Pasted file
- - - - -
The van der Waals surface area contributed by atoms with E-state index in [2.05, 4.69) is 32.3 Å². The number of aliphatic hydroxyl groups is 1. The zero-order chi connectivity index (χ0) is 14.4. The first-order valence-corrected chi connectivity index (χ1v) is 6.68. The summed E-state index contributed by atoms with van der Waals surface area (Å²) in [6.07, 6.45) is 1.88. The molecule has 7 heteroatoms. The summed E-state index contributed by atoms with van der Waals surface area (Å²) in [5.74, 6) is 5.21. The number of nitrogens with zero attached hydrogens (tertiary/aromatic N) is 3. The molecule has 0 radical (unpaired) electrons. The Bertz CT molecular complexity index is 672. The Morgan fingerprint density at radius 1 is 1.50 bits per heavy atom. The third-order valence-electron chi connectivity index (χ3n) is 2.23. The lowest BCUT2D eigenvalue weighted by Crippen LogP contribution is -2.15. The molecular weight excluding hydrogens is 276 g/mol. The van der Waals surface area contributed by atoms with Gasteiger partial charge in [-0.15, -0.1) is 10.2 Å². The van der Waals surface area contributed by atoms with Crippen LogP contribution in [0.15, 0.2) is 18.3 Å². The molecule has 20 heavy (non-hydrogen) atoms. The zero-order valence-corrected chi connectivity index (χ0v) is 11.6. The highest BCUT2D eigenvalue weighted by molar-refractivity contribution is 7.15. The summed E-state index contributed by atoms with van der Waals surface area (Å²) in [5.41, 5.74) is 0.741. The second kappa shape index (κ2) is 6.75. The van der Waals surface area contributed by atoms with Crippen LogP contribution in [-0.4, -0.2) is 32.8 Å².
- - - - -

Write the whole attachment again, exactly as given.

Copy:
The van der Waals surface area contributed by atoms with E-state index in [2.05, 4.69) is 32.3 Å². The number of aliphatic hydroxyl groups is 1. The zero-order chi connectivity index (χ0) is 14.4. The first-order valence-corrected chi connectivity index (χ1v) is 6.68. The summed E-state index contributed by atoms with van der Waals surface area (Å²) in [6.07, 6.45) is 1.88. The molecule has 7 heteroatoms. The summed E-state index contributed by atoms with van der Waals surface area (Å²) in [5.74, 6) is 5.21. The number of nitrogens with zero attached hydrogens (tertiary/aromatic N) is 3. The molecule has 0 radical (unpaired) electrons. The Bertz CT molecular complexity index is 672. The Morgan fingerprint density at radius 1 is 1.50 bits per heavy atom. The third-order valence-electron chi connectivity index (χ3n) is 2.23. The lowest BCUT2D eigenvalue weighted by Crippen LogP contribution is -2.15. The molecular weight excluding hydrogens is 276 g/mol. The van der Waals surface area contributed by atoms with Gasteiger partial charge in [-0.15, -0.1) is 10.2 Å². The van der Waals surface area contributed by atoms with Crippen LogP contribution in [0.15, 0.2) is 18.3 Å². The molecule has 20 heavy (non-hydrogen) atoms. The zero-order valence-corrected chi connectivity index (χ0v) is 11.6. The highest BCUT2D eigenvalue weighted by molar-refractivity contribution is 7.15. The summed E-state index contributed by atoms with van der Waals surface area (Å²) in [5.41, 5.74) is 0.741. The second kappa shape index (κ2) is 6.75. The van der Waals surface area contributed by atoms with Crippen LogP contribution in [-0.4, -0.2) is 32.8 Å².